Our army took all the necessary measures to protect İzmir from accidents, before entering the city. However, the Greeks and the Armenians, with their pre-arranged plans have decided to destroy İzmir. Speeches made by Hrisostomos at the churches have been heard by the Muslims, the burning of İzmir was defined as a religious duty. The destruction was accomplished by this organization. To confirm this, there are many documents and eyewitness accounts. Our soldiers worked with everything that they have to put out the fires. Those who attribute this to our soldiers may come to İzmir personally and see the situation. However, for a job like this, an official investigation is out of the question. The newspaper correspondents of various nationalities presently in İzmir are already executing this duty. The Christian population is treated with good care and the refugees are being returned to their places.


Sources claiming Turkish innocence

A French journalist who had covered the war of independence arrived in Smyrna shortly after the flames had died down, she wrote:

The first defeat of the nationalists had been this enormous fire. Within forty-eight hours, it had destroyed the only hope of immediate economic recovery. For this reason, when i heard people accusing the winners themselves of having provoked it to get rid of the Greeks and Armenians who still lived in the city, i could only shrug off the absurdity of such talk. One had to know the Turkish leaders very little indeed to attribute to them so genereously a taste for unnecessary suicide.


Alexander MacLachlan, the missionary president of International College of İzmir who has also been an eyewitness to the fire states that Turkish soldiers seen to have setting the fire were actually disguised Armenians. An article posted on The Times of September 25 1922 about MacLachlan is quoted as follows:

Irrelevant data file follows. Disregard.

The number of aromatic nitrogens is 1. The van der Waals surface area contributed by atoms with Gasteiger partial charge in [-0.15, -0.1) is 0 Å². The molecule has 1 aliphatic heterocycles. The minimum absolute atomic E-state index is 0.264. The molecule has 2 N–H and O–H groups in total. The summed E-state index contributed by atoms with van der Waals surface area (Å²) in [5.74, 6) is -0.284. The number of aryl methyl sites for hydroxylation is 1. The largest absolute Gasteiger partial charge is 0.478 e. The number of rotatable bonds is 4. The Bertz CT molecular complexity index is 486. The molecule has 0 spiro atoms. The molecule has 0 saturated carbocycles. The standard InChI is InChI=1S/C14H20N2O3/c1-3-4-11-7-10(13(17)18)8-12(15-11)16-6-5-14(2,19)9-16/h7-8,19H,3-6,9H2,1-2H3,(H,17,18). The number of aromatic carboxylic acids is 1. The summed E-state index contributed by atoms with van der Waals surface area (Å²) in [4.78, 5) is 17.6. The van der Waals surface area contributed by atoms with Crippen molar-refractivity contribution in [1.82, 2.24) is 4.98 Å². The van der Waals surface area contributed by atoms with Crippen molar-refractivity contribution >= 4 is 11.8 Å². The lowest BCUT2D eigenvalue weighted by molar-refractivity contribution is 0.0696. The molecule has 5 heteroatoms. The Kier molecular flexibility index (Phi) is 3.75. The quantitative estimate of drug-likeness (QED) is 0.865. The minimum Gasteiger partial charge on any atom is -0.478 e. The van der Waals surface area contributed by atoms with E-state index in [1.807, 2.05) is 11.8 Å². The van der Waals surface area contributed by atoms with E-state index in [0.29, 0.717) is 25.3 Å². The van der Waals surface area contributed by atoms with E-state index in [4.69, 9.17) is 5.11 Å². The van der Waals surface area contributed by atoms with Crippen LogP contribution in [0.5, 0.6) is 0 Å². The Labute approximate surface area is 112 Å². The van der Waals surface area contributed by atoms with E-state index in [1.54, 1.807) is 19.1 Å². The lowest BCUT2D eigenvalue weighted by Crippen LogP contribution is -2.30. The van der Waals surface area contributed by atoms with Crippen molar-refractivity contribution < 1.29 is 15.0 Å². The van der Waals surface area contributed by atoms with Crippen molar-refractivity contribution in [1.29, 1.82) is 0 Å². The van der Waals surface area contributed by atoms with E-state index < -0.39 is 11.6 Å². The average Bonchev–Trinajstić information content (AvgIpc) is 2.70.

The Turks did not massacre Greeks, as Greeks had done to Turks in May 1919. About the worst the Turkish Army did was force captured Greek soldiers to shout "Long live Mustafa Kemal" (in return to their forcing Turks to shout "Zito Venizelos" when they entered Smyrna) as they marched into detention. Turkish soldiers protected International College during the disruption of the occupation; a Turkish cavalryman rescued MacLachlan from irregulars who nearly beat the missionary to death while trying to loot the agricultural buildings of the college. A three-day Smyrna fire (September 13–15), which Turks made every effort to control, destroyed nearly a square mile in Greek and Armenian areas and made two hundred thousand people homeless. Included in this loss was the American Board's Collegiate Institute for Girls. MacLachlan's investigation of the fire's origin led to the conviction that Armenian terrorists, dressed in Turkish uniforms, fired the city. Apparently the terrorists were attempting to bring Western intervention. Informing Washington of a three million Dollars claim by the American Board against the Ankara government, Barton requested through an aide that the U.S. participate in any conference planned by the Allies to rewrite the Treaty of Sevres. As the West talked of negotiating with the Kemalists, part of the American public began to realize that Armenianism and godliness were not identical. Ever since missionaries in the nineteenth century had become the dominant U.S. concern in the Ottoman Empire, opinion in America increasingly favored Christian minorities.


Refugees from the fire

Refugees